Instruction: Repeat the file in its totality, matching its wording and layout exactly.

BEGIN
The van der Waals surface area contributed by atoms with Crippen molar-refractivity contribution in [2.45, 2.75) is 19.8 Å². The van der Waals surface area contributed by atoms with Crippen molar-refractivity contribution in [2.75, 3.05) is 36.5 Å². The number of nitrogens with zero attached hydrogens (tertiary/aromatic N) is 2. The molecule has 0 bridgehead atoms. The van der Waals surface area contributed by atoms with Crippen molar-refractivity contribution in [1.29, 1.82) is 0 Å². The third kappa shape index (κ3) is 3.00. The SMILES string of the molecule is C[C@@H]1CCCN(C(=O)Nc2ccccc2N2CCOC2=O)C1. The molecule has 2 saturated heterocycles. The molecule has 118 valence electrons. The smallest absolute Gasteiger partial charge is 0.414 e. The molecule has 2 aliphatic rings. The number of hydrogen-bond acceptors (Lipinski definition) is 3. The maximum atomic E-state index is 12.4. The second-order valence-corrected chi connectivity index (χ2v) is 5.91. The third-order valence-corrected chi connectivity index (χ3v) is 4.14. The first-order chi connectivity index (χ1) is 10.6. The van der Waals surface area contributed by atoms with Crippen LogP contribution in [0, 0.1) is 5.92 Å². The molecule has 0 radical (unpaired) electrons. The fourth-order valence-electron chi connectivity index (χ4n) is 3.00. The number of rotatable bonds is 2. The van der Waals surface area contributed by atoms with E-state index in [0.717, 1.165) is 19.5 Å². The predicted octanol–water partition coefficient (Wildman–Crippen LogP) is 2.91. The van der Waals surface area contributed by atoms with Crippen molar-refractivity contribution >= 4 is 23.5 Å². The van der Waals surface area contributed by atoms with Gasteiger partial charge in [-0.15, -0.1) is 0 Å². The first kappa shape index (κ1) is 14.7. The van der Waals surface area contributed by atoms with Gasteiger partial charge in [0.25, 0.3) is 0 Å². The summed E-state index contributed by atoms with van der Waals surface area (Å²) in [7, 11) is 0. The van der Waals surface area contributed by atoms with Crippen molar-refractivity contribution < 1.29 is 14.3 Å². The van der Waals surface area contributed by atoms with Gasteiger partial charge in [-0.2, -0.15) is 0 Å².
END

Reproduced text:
The van der Waals surface area contributed by atoms with Crippen molar-refractivity contribution in [2.45, 2.75) is 19.8 Å². The van der Waals surface area contributed by atoms with Crippen molar-refractivity contribution in [2.75, 3.05) is 36.5 Å². The number of nitrogens with zero attached hydrogens (tertiary/aromatic N) is 2. The molecule has 0 bridgehead atoms. The van der Waals surface area contributed by atoms with Crippen molar-refractivity contribution in [1.29, 1.82) is 0 Å². The third kappa shape index (κ3) is 3.00. The SMILES string of the molecule is C[C@@H]1CCCN(C(=O)Nc2ccccc2N2CCOC2=O)C1. The molecule has 2 saturated heterocycles. The molecule has 118 valence electrons. The smallest absolute Gasteiger partial charge is 0.414 e. The molecule has 2 aliphatic rings. The number of hydrogen-bond acceptors (Lipinski definition) is 3. The maximum atomic E-state index is 12.4. The second-order valence-corrected chi connectivity index (χ2v) is 5.91. The third-order valence-corrected chi connectivity index (χ3v) is 4.14. The first-order chi connectivity index (χ1) is 10.6. The van der Waals surface area contributed by atoms with Crippen LogP contribution in [0, 0.1) is 5.92 Å². The molecule has 0 radical (unpaired) electrons. The fourth-order valence-electron chi connectivity index (χ4n) is 3.00. The number of rotatable bonds is 2. The van der Waals surface area contributed by atoms with E-state index in [0.717, 1.165) is 19.5 Å². The predicted octanol–water partition coefficient (Wildman–Crippen LogP) is 2.91. The van der Waals surface area contributed by atoms with Crippen molar-refractivity contribution >= 4 is 23.5 Å². The van der Waals surface area contributed by atoms with Gasteiger partial charge in [-0.15, -0.1) is 0 Å². The first kappa shape index (κ1) is 14.7. The van der Waals surface area contributed by atoms with Gasteiger partial charge in [0.25, 0.3) is 0 Å². The summed E-state index contributed by atoms with van der Waals surface area (Å²) in [7, 11) is 0. The van der Waals surface area contributed by atoms with Crippen molar-refractivity contribution < 1.29 is 14.3 Å². The van der Waals surface area contributed by atoms with Gasteiger partial charge in [-0.2, -0.15) is 0 Å².